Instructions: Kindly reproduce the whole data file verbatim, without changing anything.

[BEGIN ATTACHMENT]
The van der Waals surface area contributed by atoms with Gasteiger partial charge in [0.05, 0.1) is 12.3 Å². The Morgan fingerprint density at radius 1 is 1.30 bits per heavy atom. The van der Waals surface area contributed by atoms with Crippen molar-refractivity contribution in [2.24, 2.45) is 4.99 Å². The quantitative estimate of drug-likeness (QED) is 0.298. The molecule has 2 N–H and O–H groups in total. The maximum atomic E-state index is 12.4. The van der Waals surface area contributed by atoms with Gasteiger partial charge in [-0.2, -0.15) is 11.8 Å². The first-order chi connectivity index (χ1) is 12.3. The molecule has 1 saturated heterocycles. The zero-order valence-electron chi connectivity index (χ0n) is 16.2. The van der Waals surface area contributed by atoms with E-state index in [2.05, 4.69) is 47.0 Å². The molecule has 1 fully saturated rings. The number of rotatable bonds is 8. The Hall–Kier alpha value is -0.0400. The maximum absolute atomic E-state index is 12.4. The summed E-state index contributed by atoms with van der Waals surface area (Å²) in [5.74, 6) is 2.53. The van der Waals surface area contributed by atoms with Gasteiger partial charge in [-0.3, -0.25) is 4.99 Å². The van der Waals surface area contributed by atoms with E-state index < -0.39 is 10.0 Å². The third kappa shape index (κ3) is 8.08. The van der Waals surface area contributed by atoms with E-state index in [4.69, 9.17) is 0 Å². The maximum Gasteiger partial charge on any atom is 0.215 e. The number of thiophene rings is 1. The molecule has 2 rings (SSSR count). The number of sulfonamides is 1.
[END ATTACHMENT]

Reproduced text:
The van der Waals surface area contributed by atoms with Gasteiger partial charge in [0.05, 0.1) is 12.3 Å². The Morgan fingerprint density at radius 1 is 1.30 bits per heavy atom. The van der Waals surface area contributed by atoms with Crippen molar-refractivity contribution in [2.24, 2.45) is 4.99 Å². The quantitative estimate of drug-likeness (QED) is 0.298. The molecule has 2 N–H and O–H groups in total. The maximum atomic E-state index is 12.4. The van der Waals surface area contributed by atoms with Gasteiger partial charge in [-0.2, -0.15) is 11.8 Å². The first-order chi connectivity index (χ1) is 12.3. The molecule has 1 saturated heterocycles. The zero-order valence-electron chi connectivity index (χ0n) is 16.2. The van der Waals surface area contributed by atoms with E-state index in [2.05, 4.69) is 47.0 Å². The molecule has 1 fully saturated rings. The number of rotatable bonds is 8. The Hall–Kier alpha value is -0.0400. The maximum absolute atomic E-state index is 12.4. The summed E-state index contributed by atoms with van der Waals surface area (Å²) in [5.74, 6) is 2.53. The van der Waals surface area contributed by atoms with Gasteiger partial charge in [-0.3, -0.25) is 4.99 Å². The van der Waals surface area contributed by atoms with E-state index < -0.39 is 10.0 Å². The third kappa shape index (κ3) is 8.08. The van der Waals surface area contributed by atoms with E-state index in [4.69, 9.17) is 0 Å². The maximum Gasteiger partial charge on any atom is 0.215 e. The number of thiophene rings is 1. The molecule has 2 rings (SSSR count). The number of sulfonamides is 1.